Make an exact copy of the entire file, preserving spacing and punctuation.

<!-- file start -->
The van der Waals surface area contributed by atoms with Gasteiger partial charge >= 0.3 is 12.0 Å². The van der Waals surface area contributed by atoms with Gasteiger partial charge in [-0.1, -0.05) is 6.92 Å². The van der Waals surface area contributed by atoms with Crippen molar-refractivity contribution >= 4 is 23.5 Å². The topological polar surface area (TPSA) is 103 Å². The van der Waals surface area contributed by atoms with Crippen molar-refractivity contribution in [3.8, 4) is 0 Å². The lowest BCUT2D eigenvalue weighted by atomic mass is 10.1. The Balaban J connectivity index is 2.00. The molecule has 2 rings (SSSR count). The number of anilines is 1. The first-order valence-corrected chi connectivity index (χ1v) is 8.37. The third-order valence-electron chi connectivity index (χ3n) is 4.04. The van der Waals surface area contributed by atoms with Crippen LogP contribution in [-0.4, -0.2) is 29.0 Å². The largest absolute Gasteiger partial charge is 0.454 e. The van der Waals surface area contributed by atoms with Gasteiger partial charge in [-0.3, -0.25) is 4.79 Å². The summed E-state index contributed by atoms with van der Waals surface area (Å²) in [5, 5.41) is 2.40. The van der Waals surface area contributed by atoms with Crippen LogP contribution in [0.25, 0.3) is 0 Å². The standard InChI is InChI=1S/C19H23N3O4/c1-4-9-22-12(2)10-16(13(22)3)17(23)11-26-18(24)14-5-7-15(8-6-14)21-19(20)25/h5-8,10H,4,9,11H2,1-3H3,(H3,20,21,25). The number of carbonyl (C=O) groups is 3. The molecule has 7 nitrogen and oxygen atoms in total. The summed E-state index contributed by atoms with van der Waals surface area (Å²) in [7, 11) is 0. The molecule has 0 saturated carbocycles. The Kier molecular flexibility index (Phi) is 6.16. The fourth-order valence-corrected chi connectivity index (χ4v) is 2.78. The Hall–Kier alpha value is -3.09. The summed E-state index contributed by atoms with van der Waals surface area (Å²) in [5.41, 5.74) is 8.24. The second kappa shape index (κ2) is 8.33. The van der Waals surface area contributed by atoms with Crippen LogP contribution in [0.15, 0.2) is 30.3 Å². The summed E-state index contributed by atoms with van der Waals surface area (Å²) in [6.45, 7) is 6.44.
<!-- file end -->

The van der Waals surface area contributed by atoms with Gasteiger partial charge >= 0.3 is 12.0 Å². The van der Waals surface area contributed by atoms with Gasteiger partial charge in [-0.1, -0.05) is 6.92 Å². The van der Waals surface area contributed by atoms with Crippen molar-refractivity contribution >= 4 is 23.5 Å². The topological polar surface area (TPSA) is 103 Å². The van der Waals surface area contributed by atoms with Crippen molar-refractivity contribution in [3.8, 4) is 0 Å². The lowest BCUT2D eigenvalue weighted by atomic mass is 10.1. The Balaban J connectivity index is 2.00. The molecule has 2 rings (SSSR count). The number of anilines is 1. The first-order valence-corrected chi connectivity index (χ1v) is 8.37. The third-order valence-electron chi connectivity index (χ3n) is 4.04. The van der Waals surface area contributed by atoms with Crippen LogP contribution in [-0.4, -0.2) is 29.0 Å². The largest absolute Gasteiger partial charge is 0.454 e. The van der Waals surface area contributed by atoms with Gasteiger partial charge in [-0.3, -0.25) is 4.79 Å². The summed E-state index contributed by atoms with van der Waals surface area (Å²) in [5, 5.41) is 2.40. The van der Waals surface area contributed by atoms with Crippen LogP contribution in [0.25, 0.3) is 0 Å². The standard InChI is InChI=1S/C19H23N3O4/c1-4-9-22-12(2)10-16(13(22)3)17(23)11-26-18(24)14-5-7-15(8-6-14)21-19(20)25/h5-8,10H,4,9,11H2,1-3H3,(H3,20,21,25). The number of carbonyl (C=O) groups is 3. The molecule has 7 nitrogen and oxygen atoms in total. The summed E-state index contributed by atoms with van der Waals surface area (Å²) in [7, 11) is 0. The molecule has 0 saturated carbocycles. The Kier molecular flexibility index (Phi) is 6.16. The fourth-order valence-corrected chi connectivity index (χ4v) is 2.78. The Hall–Kier alpha value is -3.09. The summed E-state index contributed by atoms with van der Waals surface area (Å²) in [5.41, 5.74) is 8.24. The second kappa shape index (κ2) is 8.33. The van der Waals surface area contributed by atoms with Crippen LogP contribution in [0.15, 0.2) is 30.3 Å². The summed E-state index contributed by atoms with van der Waals surface area (Å²) in [6.45, 7) is 6.44.